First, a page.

Sunlight consists of the entire spectrum of electromagnetic radiation, which includes gamma, X, ultraviolet, visible, infrared, micro- and radio waves. The major part of solar radiation is in the form of visible and infrared rays that vary in wavelength. The transparency of water surfaces varies. The percentage of incident light reflected by a surface is called the albedo. The annual albedos of water bodies range from 5 to 7 percent at the Equator to 12 to 13 percent at 60 degrees latitude.
Light in the ocean is like light in no other place on Earth. It is a world that is visibly different from our familiar terrestrial world, and one that marine animals, plants, and microbes are adapted to in extraordinary ways. Light behaves very differently when it moves from air into water. It moves through the expansive depths of an ocean that is devoid of solid surfaces. These and other factors combine to create an environment that has no equivalent on land.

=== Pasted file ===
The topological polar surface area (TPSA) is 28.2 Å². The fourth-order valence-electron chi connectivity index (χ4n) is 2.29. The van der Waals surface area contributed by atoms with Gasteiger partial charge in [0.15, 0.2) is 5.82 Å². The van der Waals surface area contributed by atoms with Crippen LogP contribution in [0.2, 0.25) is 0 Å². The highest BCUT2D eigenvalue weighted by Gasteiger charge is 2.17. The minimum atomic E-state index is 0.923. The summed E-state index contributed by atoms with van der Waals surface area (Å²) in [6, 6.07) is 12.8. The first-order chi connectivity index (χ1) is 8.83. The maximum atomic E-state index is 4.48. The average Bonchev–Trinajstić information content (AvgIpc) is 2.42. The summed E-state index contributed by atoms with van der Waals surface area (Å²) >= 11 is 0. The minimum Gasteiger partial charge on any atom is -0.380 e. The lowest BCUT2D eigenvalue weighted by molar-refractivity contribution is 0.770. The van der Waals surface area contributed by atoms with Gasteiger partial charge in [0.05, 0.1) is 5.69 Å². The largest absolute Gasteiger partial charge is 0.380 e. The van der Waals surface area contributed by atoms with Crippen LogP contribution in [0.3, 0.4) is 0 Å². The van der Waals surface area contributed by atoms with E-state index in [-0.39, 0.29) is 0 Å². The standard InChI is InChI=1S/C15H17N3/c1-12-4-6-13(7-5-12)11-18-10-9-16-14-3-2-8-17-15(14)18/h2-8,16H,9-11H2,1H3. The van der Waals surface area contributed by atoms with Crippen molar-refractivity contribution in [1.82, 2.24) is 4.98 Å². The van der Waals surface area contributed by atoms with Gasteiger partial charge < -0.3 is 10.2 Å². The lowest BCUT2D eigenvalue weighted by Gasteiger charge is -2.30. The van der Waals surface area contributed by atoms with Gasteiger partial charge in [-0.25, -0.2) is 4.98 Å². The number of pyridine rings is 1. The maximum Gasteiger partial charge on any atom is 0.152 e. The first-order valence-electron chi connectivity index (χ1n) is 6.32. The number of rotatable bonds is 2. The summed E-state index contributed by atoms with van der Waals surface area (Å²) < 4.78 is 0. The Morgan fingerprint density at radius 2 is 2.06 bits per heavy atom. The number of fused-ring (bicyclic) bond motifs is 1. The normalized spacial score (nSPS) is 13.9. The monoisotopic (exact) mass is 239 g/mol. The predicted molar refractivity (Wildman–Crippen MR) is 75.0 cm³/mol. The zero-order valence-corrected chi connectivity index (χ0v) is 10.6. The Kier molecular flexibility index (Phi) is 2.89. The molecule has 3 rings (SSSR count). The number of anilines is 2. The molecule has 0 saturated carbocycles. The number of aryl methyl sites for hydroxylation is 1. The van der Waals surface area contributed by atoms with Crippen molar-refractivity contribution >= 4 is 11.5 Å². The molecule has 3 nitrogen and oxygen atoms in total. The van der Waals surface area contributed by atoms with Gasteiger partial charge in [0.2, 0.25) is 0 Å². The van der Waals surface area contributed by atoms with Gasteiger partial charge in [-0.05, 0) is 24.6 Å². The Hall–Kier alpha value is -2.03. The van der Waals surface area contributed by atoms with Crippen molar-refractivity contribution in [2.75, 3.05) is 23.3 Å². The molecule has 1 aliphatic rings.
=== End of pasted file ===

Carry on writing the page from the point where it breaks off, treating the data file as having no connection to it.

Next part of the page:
It's commonly believed that the ocean is blue because it's reflecting the blue sky. But this is a misconception. When sunlight hits the ocean, the water strongly absorbs long-wavelength colors at the red end of the light spectrum, as well as short-wavelength light, including violet and ultraviolet. The remaining light that we see is mostly made up of blue wavelengths.
Visible radiation, or light, from the Sun is important to the world's ocean systems for several reasons. It provides the energy necessary for ocean currents and wind-driven waves. Conversion of some of that energy into heat helps form the thin layer of warm water near the ocean's surface that supports the majority of marine life.